Critics seemed more able to let it go than moviegoers, giving the sequel a 75% average on Rotten Tomatoes (compared to the first movie’s 90% average), and a score of 65 on Metacritic. Blow on over to the JoBlo review HERE.

After speeding to first place last week, the fact-based vehicular drama FORD V FERRARI slowed to second place with $16 million, hitting the brakes by 49% from its opening weekend.

Director James Mangold‘s PG-13 story of driver Ken Miles (Christian Bale) and car designer Carroll Shelby (Matt Damon) planning for the the 1966 Le Mans race has a ten-day domestic total of $57.9 million and a worldwide total of $103.7 million, on a reported cost of $98 million.

In third place was the new biopic A BEAUTIFUL DAY IN THE NEIGHBORHOOD with an opening of $13.5 million.

CAN YOU EVER FORGIVE ME? director Marielle Heller‘s PG-rated drama, which explores the relationship between cardigan-clad children’s show host Fred Rogers (Tom Hanks) and a cynical journalist (Matthew Rhys of “The Americans”), cost a reported $25 million.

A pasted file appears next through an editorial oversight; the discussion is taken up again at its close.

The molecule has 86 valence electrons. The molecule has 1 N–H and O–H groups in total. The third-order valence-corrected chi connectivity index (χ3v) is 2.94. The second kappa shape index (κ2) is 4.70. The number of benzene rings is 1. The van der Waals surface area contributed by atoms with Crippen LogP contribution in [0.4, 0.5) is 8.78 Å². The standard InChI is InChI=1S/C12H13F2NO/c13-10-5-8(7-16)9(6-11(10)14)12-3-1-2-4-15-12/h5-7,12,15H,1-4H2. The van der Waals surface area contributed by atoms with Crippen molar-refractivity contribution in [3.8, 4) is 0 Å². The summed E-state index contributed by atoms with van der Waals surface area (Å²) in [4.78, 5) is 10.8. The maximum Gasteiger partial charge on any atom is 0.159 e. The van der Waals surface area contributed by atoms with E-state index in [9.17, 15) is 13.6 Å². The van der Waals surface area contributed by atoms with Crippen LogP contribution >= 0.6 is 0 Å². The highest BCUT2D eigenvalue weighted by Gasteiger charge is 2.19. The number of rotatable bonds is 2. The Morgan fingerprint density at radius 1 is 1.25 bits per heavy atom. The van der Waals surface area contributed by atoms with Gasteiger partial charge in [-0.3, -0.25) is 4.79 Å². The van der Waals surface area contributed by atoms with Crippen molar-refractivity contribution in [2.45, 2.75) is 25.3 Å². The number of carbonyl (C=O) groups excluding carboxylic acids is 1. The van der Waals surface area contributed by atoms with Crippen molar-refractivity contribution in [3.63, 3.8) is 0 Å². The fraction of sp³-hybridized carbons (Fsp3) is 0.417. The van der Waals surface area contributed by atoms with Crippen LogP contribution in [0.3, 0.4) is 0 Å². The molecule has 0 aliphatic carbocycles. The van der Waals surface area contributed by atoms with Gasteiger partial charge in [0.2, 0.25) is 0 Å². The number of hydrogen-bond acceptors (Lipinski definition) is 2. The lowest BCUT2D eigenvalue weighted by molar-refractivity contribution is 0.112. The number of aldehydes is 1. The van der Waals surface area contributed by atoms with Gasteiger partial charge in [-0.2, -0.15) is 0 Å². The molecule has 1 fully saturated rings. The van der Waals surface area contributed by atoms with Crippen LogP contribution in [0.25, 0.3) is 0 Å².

The last time Hanks appeared as a real-life figure on the big screen, portraying the titular pilot in Clint Eastwood‘s SULLY, he took off with a $35 million opening weekend in September 2016.

Most critics were moved by the glimpse into the life of the beloved creator of “Mister Rogers’ Neighborhood” (also chronicled in last year’s acclaimed documentary WON’T YOU BE MY NEIGHBOR?), giving the movie a 96% average on Rotten Tomatoes and a score of 80 on Metacritic. Take the trolley to the JoBlo review HERE.